Cinematic Lighting

 

Commercial Portraiture

 

Lesson Info

Cinematic Lighting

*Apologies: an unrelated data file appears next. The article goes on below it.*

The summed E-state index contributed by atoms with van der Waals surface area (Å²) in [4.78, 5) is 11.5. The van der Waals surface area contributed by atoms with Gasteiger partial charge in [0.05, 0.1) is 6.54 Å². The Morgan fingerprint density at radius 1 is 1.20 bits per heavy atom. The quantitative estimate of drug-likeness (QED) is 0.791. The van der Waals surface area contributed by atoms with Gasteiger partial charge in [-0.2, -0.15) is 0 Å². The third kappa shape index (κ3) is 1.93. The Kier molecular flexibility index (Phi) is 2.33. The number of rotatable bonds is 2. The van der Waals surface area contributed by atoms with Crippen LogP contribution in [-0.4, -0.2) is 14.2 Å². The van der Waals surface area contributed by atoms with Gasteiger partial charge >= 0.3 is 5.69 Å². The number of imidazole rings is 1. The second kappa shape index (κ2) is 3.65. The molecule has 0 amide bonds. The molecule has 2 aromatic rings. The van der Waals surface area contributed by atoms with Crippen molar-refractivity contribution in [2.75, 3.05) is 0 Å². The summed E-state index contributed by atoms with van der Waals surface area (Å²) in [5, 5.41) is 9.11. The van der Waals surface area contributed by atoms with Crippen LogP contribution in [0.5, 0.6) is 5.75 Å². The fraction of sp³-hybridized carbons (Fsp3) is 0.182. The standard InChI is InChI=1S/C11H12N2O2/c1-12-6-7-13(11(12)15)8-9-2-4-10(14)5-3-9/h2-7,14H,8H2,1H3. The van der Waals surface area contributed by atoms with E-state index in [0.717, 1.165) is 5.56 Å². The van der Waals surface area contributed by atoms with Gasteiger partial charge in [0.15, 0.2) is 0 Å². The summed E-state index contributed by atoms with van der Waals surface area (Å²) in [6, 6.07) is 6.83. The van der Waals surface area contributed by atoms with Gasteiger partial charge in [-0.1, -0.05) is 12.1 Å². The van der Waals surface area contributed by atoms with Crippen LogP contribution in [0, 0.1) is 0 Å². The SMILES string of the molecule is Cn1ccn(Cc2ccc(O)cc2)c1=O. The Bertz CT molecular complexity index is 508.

everybody tuning in and students here this is terra okay I work with terra what how many years ago long time ago I put this girl through production hell basically yeah we worked together on a music video and you played the girl being chased by a tiger a real tiger mind you really it was really a long time ago the music videos benjamin bates the artists and the song is forever running it's still in youtube that's true is one of the early video shot on red but yeah she's being chased by a bloodthirsty tiger and they got the tiger to run by throwing meat on a pisces metal and an attractive the tiger hopefully to the meet and not myself which was interesting so that's how we know each other so we've been through thick and thin so this setup should be actually a walking safe walk in the park I'd say okay so basically what I would like to do here with terra is approaching this photo shoot in the same way that I'm photographing some of my recent portraiture which is to say like a very simple ...